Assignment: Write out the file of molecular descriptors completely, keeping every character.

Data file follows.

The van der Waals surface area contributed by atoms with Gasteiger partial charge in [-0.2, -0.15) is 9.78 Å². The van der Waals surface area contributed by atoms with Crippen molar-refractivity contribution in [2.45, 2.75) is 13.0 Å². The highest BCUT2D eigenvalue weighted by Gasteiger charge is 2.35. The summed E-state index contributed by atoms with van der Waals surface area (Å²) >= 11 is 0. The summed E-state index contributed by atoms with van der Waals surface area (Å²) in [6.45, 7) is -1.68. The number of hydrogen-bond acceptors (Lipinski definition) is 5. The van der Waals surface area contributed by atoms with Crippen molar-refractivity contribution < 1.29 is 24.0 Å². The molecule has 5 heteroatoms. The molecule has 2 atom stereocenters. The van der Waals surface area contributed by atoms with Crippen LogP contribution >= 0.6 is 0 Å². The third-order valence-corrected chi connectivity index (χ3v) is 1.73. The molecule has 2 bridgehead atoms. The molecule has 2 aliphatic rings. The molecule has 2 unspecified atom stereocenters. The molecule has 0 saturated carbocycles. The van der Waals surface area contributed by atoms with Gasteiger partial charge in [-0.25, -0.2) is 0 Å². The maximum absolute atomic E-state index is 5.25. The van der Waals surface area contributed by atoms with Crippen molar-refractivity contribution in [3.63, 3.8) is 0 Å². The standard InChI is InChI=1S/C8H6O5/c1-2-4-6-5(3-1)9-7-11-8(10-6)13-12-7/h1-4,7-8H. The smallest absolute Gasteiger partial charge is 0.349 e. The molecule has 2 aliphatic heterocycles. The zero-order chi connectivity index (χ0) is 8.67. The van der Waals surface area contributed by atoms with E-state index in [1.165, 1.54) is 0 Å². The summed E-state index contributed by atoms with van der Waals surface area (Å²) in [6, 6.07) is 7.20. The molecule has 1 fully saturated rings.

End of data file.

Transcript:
The van der Waals surface area contributed by atoms with Gasteiger partial charge in [-0.2, -0.15) is 9.78 Å². The van der Waals surface area contributed by atoms with Crippen molar-refractivity contribution in [2.45, 2.75) is 13.0 Å². The highest BCUT2D eigenvalue weighted by Gasteiger charge is 2.35. The summed E-state index contributed by atoms with van der Waals surface area (Å²) >= 11 is 0. The summed E-state index contributed by atoms with van der Waals surface area (Å²) in [6.45, 7) is -1.68. The number of hydrogen-bond acceptors (Lipinski definition) is 5. The van der Waals surface area contributed by atoms with Crippen molar-refractivity contribution < 1.29 is 24.0 Å². The molecule has 5 heteroatoms. The molecule has 2 atom stereocenters. The van der Waals surface area contributed by atoms with Crippen LogP contribution >= 0.6 is 0 Å². The third-order valence-corrected chi connectivity index (χ3v) is 1.73. The molecule has 2 bridgehead atoms. The molecule has 2 aliphatic rings. The molecule has 2 unspecified atom stereocenters. The molecule has 0 saturated carbocycles. The van der Waals surface area contributed by atoms with Gasteiger partial charge in [-0.25, -0.2) is 0 Å². The maximum absolute atomic E-state index is 5.25. The van der Waals surface area contributed by atoms with Crippen molar-refractivity contribution in [3.63, 3.8) is 0 Å². The standard InChI is InChI=1S/C8H6O5/c1-2-4-6-5(3-1)9-7-11-8(10-6)13-12-7/h1-4,7-8H. The smallest absolute Gasteiger partial charge is 0.349 e. The molecule has 2 aliphatic heterocycles. The zero-order chi connectivity index (χ0) is 8.67. The van der Waals surface area contributed by atoms with E-state index in [1.165, 1.54) is 0 Å². The summed E-state index contributed by atoms with van der Waals surface area (Å²) in [6, 6.07) is 7.20. The molecule has 1 fully saturated rings.